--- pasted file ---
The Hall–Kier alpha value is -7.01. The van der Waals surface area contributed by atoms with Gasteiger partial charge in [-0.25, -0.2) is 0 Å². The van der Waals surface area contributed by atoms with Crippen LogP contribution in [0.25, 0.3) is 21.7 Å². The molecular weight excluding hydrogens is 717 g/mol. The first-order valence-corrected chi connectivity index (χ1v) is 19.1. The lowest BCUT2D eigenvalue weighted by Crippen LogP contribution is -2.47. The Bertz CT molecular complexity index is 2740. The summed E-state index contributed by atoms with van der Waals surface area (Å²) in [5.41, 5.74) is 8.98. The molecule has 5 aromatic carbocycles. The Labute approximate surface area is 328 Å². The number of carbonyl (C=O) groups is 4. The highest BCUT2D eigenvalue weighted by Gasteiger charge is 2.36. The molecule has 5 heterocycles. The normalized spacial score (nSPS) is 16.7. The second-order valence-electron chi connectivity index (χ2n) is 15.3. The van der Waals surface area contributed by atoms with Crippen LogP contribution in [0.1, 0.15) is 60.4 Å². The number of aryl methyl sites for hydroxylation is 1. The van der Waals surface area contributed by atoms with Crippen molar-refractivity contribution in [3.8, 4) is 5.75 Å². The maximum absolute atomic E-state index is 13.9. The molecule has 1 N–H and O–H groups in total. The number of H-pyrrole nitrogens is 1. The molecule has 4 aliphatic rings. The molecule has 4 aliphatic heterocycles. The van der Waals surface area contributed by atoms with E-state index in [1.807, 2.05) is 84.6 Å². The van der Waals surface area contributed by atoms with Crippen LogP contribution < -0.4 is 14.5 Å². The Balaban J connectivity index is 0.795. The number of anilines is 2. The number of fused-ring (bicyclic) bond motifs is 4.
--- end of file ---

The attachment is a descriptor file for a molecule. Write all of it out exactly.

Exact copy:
The Hall–Kier alpha value is -7.01. The van der Waals surface area contributed by atoms with Gasteiger partial charge in [-0.25, -0.2) is 0 Å². The van der Waals surface area contributed by atoms with Crippen LogP contribution in [0.25, 0.3) is 21.7 Å². The molecular weight excluding hydrogens is 717 g/mol. The first-order valence-corrected chi connectivity index (χ1v) is 19.1. The lowest BCUT2D eigenvalue weighted by Crippen LogP contribution is -2.47. The Bertz CT molecular complexity index is 2740. The summed E-state index contributed by atoms with van der Waals surface area (Å²) in [5.41, 5.74) is 8.98. The molecule has 5 aromatic carbocycles. The Labute approximate surface area is 328 Å². The number of carbonyl (C=O) groups is 4. The highest BCUT2D eigenvalue weighted by Gasteiger charge is 2.36. The molecule has 5 heterocycles. The normalized spacial score (nSPS) is 16.7. The second-order valence-electron chi connectivity index (χ2n) is 15.3. The van der Waals surface area contributed by atoms with Crippen LogP contribution in [0.1, 0.15) is 60.4 Å². The number of aryl methyl sites for hydroxylation is 1. The van der Waals surface area contributed by atoms with Crippen molar-refractivity contribution in [3.8, 4) is 5.75 Å². The maximum absolute atomic E-state index is 13.9. The molecule has 1 N–H and O–H groups in total. The number of H-pyrrole nitrogens is 1. The molecule has 4 aliphatic rings. The molecule has 4 aliphatic heterocycles. The van der Waals surface area contributed by atoms with E-state index in [1.807, 2.05) is 84.6 Å². The van der Waals surface area contributed by atoms with Crippen LogP contribution < -0.4 is 14.5 Å². The Balaban J connectivity index is 0.795. The number of anilines is 2. The number of fused-ring (bicyclic) bond motifs is 4.